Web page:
I have over a dozen of filesystems on my OpenBSD server with 12GB DDR3 and several 1.5TB HDDs. All filesystems themselves are generally between 8GB and 64GB in size.

I've noticed that even by following the best practice -- of keeping them so small -- fsck is still very slow on reboot.

What makes fsck so slow? Raw filesystem size? Total number of inodes (iused + ifree)? Number of used inodes? Something else entirely? Any easy way to improve fsck times even further?

  • 1
    fsck is very fast with a few big files. The number of files / inodes is the problem. – Hauke Laging Jun 29 '14 at 19:22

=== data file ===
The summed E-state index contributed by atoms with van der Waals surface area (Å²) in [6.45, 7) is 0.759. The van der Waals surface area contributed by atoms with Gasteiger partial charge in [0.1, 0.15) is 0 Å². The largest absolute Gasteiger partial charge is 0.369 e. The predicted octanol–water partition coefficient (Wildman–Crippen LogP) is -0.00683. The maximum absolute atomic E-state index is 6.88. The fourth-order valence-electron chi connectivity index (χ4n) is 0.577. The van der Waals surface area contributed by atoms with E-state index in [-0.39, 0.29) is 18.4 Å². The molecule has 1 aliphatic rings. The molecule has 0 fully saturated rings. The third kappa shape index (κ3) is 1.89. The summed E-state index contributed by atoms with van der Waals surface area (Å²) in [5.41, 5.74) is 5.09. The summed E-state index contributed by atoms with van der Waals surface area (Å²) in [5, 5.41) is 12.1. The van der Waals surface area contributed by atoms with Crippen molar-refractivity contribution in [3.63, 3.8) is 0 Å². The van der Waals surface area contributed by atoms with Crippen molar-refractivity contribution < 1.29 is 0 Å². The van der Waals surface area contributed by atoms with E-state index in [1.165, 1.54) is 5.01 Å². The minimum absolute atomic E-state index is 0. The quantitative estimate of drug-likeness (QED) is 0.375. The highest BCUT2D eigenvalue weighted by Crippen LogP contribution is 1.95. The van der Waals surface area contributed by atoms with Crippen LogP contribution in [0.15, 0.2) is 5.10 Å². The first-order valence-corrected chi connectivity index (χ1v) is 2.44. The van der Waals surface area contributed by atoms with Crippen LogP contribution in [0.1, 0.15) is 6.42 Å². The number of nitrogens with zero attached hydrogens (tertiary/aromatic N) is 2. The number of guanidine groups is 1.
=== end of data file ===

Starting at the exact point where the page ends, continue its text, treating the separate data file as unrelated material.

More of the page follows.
• slow disk is the problem. – user55518 Jun 29 '14 at 20:11
  • @HaukeLaging, number of iused, ifree, or iused+ifree? Is there any way to decrease the number; why don't they make it easy to decrease it? – cnst Jun 29 '14 at 20:46
  • @cnst I don't know details. It probably depends on the file system, too. ext4 e.g. has a feature for speeding up fsck. And at least one file system (btrfs?) is capable of doing fsck online. – Hauke Laging Jun 29 '14 at 21:05

Any easy way to improve fsck times even further?

@HaukeLaging is right, things can be sped up by changing the density of inodes on the file system. See newfs -i.

Your Answer

By clicking “Post Your Answer”, you agree to our terms of service, privacy policy and cookie policy

Not the answer you're looking for? Browse other questions tagged or ask your own question.